Google, Microsoft agree to IP infringement code of conduct
February 21, 2017 // 9:51 a.m.
Google and Microsoft have signed up to a landmark voluntary agreement with the Intellectual Property Office (IPO) which will see allegedly infringing content dropped from the first page of their respective search engines' results.
Announced by Minster of State Jo Johnson this week, the voluntary code of practice includes the signatures of Google, Microsoft's Bing search subsidiary, the British Phonographic Institute (BPI), and the Motion Picture Association. As part of the Alliance for IP, a fistful of other organisations are also part of the agreement, including the British Brands Group, the Premier League, and games group Ukie (formerly the Association for UK Interactive Entertainment, and the European Leisure Software Producers Association prior to that).
The code of practice, which is voluntarily agreed upon by all parties and therefore not subject to the usual process of bills and laws, requires that signatory search engines agree to reduce the visibility of allegedly infringing content - including links to services providing said content, such as infamous Bittorrent tracker The Pirate Bay - on their platforms. In practice, this doesn't necessarily mean removing the content altogether, but does require that it isn't visible on the first page of results - even if the search term you're putting in is an exact match for an allegedly infringing site.
'Search engines play a vital role in helping consumers discover content online. Their relationship with our world leading creative industries needs to be collaborative. Consumers are increasingly heading online for music, films, e-books, and a wide variety of other content,' claimed Johnson at the code's unveiling. 'It is essential that they are presented with links to legitimate websites and services, not provided with links to pirate sites. I am very pleased that the search engines and representatives of the creative industries have agreed this Code. I look forward to this valuable collaboration benefiting both the UK's digital and creative sectors.'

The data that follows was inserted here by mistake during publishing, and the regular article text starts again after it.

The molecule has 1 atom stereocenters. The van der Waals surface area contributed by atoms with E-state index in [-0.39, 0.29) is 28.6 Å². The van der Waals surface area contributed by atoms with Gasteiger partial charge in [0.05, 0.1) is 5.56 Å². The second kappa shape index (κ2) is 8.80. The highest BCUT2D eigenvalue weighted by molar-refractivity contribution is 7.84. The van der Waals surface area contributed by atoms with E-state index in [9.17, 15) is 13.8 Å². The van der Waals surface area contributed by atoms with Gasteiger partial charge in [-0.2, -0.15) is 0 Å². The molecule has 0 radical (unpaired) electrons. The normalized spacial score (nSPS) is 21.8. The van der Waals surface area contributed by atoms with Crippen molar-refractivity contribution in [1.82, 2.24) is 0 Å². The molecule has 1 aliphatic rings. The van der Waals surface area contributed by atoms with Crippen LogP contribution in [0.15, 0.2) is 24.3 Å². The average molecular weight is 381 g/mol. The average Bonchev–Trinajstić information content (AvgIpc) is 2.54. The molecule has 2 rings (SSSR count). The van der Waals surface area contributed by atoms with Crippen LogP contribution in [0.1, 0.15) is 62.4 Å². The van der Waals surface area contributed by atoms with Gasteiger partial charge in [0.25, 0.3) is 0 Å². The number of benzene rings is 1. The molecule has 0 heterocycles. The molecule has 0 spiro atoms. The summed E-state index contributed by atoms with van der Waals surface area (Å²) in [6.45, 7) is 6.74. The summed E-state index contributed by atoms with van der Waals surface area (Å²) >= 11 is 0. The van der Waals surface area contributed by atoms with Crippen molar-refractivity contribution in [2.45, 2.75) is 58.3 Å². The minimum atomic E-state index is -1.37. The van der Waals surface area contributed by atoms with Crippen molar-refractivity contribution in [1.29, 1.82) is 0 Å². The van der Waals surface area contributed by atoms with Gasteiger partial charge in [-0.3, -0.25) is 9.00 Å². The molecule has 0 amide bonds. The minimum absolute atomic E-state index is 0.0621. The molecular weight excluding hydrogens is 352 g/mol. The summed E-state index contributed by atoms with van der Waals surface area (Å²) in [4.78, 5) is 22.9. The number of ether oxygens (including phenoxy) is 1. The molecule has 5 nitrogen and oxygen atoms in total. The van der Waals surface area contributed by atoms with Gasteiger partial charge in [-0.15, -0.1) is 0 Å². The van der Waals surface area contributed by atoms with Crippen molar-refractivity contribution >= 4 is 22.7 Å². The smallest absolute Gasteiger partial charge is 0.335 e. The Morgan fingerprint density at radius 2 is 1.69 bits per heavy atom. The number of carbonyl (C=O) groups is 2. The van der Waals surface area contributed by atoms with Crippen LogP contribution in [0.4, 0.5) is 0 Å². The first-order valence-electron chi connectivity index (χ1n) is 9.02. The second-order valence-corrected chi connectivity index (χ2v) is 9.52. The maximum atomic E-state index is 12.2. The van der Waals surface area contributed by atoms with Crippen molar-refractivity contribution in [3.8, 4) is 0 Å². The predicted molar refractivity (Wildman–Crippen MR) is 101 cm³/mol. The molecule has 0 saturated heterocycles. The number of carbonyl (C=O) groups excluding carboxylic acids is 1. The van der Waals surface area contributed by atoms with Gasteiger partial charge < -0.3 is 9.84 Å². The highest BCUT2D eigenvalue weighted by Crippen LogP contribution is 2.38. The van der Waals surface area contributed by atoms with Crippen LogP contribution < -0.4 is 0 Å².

'We are one of the world's leading digital nations, and we have a responsibility to make sure that consumers have easy access to legal content online. Pirate sites deprive artists and rights holders of hard-earned income and I'm delighted to see industry led solutions like this landmark agreement which will be instrumental in driving change,' added Minister of State for Digital and Culture Matt Hancock. 'As we build a more global Britain we want the UK to be the most innovative country to do business, and initiatives like this will ensure our creative and digital economies continue to thrive.'
The full list of signatories and member groups is: Google, Bing, BPI, and the Motion Picture Association as direct members; ACG, Association of Authors Agents, BASE, British Bands Group, BSA, FDA, PPA, Premier League, Publishers Association, PLS, Ukie, the Entertainment Retailers Association, and the Educational Recording Agency under the Alliance for IP umbrella.
Google and Microsoft have until June 1st to modify their search engines to fit in with the code of practice.